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Senior Trooper Toni Raugust
Senior Trooper Toni Raugust
Senior Trooper Toni Raugust
A Smooth Transition to Law Enforcement after 14 Years of Military Experience
There isn't too much that Senior Trooper Toni Raugust hasn't had a chance to experience in life. She's traveled all around the world as an emergency medical technician/paramedic with the U.S. Army. She's faced several different trauma situations in places like Bosnia, Germany, Korea and while working on assignment during the Desert Shield/Desert Storm conflict. Such varied experiences have given her the edge during times when others find it difficult to remain calm. Such composure is certainly an asset when pursuing a career in law enforcement. "Characteristics that were important in the military are also important as a patrol officer," said Raugust. "Things like being able to talk someone down when they have a weapon or recognizing the importance of chipping away at a problem as a member of a team and just knowing that there are several different way to achieve a common goal. It's also important to gather your senses before you open your mouth and think about things before you decide to do them…that's not always easy."
Raugust's interest in the military started much sooner for her than for most. She actually attended Army drill at age sixteen, even though she couldn't get paid for her service until she was seventeen years old. "I had to spend a year in the Reserves, then I joined 'active' Army and they sent me overseas."
When she finally left the military, she spent some time working for the United Parcel Service (UPS) which also has a reputation for being relatively regimented. "It didn't take long, though, before I felt like I needed to use my brain more," noted Raugust. "I thought the State Police would be a good career for me because I knew it would be structured, organized and paramilitary…and I knew I would still be helping people."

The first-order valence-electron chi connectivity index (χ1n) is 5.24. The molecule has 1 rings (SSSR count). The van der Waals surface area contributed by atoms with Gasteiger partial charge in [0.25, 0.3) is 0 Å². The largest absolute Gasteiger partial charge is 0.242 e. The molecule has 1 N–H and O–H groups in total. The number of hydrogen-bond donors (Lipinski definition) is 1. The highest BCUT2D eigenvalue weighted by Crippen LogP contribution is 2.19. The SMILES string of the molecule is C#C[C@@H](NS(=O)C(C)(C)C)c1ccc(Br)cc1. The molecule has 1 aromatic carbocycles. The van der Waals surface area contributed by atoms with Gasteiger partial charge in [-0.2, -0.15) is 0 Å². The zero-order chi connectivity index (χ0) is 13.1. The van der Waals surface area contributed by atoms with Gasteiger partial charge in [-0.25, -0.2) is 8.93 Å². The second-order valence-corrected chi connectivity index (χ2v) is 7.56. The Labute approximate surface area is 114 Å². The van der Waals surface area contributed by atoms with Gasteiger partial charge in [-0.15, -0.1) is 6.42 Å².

Being Viewed as an Equal - not Female vs. Male
Besides feeling right at home surrounded by military haircuts, Raugust was delighted to find that if she was professional, learned her job well and could pull her own weight, as well as the weight of others on occasion, she could easily gain the respect of her male counterparts. "I have never been looked down upon…at least not that I'm aware of," said Raugust. "You're treated as a police officer and you are viewed as an equal. I haven't experienced any of that 'hush hush' stuff."
"It's important for female Troopers not to think they can't call for backup when they need it just because they feel they have something to prove," continues Raugust. "We are all part of a team…men and women. I feel comfortable calling upon any of my team members to help accomplish our agency's mission successfully and safely."

Receiving Top-notch Training
Raugust emphasizes that the primary reason she applied with the Department of Oregon State Police, rather than city or county law enforcement agencies, was because the training opportunities available to her were so much better. "You live with your peers during training, you get more instruction and you get more time to learn new skills," said Raugust. "I also had a terrific coach (Sr. Trooper Milton Shigemasa) when I got out of Recruit School. I followed him around like a little duck and really idolized him. I've been with OSP a little over two years now. I'm still a rookie and I'm still loving it!"